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Revitalisisng

Democracy Investment Fairness
Excellence
Partnership

 

 

UNISON's manifesto for Scotland's public services

Introduction

High quality public services are central to Scotland's economy and the quality of life of its citizens. In this paper UNISONScotland sets out its vision for the future of Scotland's public services.

Scotland has begun to develop a public service model specific to the needs of a relatively small country with particular culture, geography and ideology.We must continue to develop by internationalising our outlook, seeking best practice, not just in England and the USA, but from other small countries.

We have much to learn from Nordic countries. The debate over public services has all too often focused on differences between Scotland and England.We need to build a consensus about what we want, not what we don't want.

Here, UNISONScotland lays out the principles we believe will revitalise public services in Scotland

Background

We launched our First Scottish Manifesto - Serving Scotland - in 1999. This marked a significant change away from a standard trade union approach to political life, reflecting the difference that was happening with the creation of a Scottish Parliament, and new ways of working.

In April 2003 UNISON launched its manifesto for Scotland's Public Services, Revitalise our Public Services. Our aim was to create a positive agenda for the future of Scotland's public services. Three years on we are refreshing that manifesto to take account of progress made and the new challenges which face Scotland.

Scotland's Approach to Public Services

Scotland has achieved much in recent years, but much still needs to be tackled. There is high employment and high economic activity, but many people are still unable to find work.

There are still problems of low pay particularly for women. Poverty and inequality are still high, the population is ageing, many people have no pension provision and racism and sectarianism blight the life of too many Scots. Public services are the key to overcoming these problems both as a provider of services and as a major employer.

Scotland's approach to public services is different from England's. It is an approach that reflects Scotland's geography, scale, and culture. The aim has been to deliver improvement and value for money through collaboration and co-ordination not competition.We believe that the ethos of public service is different from the market's.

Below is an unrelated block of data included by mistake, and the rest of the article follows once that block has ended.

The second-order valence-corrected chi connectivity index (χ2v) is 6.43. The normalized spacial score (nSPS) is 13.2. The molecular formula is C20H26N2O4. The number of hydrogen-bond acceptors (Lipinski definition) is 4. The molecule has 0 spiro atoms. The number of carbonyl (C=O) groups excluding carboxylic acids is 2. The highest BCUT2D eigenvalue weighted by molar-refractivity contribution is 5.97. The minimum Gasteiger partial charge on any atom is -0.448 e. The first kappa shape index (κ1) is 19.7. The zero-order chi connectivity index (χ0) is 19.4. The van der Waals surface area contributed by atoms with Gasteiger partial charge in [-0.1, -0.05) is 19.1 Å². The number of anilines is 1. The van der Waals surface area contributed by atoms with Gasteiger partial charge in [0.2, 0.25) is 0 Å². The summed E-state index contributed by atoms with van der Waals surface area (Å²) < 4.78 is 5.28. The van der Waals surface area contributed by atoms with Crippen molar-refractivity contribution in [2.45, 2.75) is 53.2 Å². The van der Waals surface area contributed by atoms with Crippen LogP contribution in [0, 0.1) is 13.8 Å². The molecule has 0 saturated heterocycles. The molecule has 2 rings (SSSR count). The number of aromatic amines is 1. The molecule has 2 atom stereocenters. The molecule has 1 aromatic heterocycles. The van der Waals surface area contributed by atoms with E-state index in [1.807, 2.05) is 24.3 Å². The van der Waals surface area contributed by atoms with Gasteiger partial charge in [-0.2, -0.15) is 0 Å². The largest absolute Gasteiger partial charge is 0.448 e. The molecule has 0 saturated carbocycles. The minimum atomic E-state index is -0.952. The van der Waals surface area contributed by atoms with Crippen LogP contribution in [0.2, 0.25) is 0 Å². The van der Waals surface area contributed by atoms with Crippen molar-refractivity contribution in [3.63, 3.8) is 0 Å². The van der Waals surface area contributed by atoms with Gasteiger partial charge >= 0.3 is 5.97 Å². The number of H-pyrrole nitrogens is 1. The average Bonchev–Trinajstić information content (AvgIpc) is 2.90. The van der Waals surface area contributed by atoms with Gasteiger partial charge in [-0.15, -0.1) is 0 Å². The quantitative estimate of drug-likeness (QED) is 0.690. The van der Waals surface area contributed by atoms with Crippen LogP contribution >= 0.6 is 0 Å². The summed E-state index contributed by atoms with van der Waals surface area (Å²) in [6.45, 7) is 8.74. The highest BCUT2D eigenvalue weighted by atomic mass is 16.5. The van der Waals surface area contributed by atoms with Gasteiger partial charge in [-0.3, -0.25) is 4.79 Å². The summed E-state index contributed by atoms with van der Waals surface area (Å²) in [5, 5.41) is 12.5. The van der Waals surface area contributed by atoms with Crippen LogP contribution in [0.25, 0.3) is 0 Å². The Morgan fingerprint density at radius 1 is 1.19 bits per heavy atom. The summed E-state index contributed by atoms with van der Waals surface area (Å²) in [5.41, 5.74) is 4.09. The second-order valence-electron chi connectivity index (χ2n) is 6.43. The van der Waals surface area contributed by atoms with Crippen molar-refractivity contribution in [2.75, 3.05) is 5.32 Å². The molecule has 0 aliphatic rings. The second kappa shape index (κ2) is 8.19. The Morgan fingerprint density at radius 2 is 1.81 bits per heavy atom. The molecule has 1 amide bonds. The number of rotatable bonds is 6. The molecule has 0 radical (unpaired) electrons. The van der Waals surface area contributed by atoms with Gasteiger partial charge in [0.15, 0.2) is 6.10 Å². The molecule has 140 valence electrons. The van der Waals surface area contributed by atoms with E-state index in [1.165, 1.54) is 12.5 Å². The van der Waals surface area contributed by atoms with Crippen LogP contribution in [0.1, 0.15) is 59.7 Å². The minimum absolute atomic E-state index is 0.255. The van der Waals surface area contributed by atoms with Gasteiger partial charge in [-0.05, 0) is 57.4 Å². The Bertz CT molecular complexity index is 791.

Gordon Brown MP articulated this difference: at their best, public services are founded on values greater than material, they are founded on the ethics of compassion, duty and service. I have seen this ethic of public service at work. I have seen doctors and nurses who show not only exceptional skills and professionalism but also extraordinary care and friendship. Carers whose unbelievable compassion and support can transform despair into hope, home helps and support staff whose dedication, commitment and humanity show that there are values far beyond those of contracts, markets and exchange, showing that public services can be a calling and not just a career. So we are not isolated individuals, we depend on each other not out of weakness but because it is by the strength of common endeavour that we achieve more. in Scotland in UNISON no 54 - April 2005

It is this public service ethos that underpins our approach to revitalising Scotland's public services. Public services run on ethical lines based on the principles laid down by Lord Nolan: selflessness, integrity, objectivity, openness, accountability, competence and equality.

To build on this ethos UNISONScotland believes these five principles can form the basis for a public sector that will be the envy of the world.

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UNISONScotland 2006
Published by UNISONScotland,
UNISON House, 14 West Campbell Street,
Glasgow G2 6RX. Tel 0141 332 0006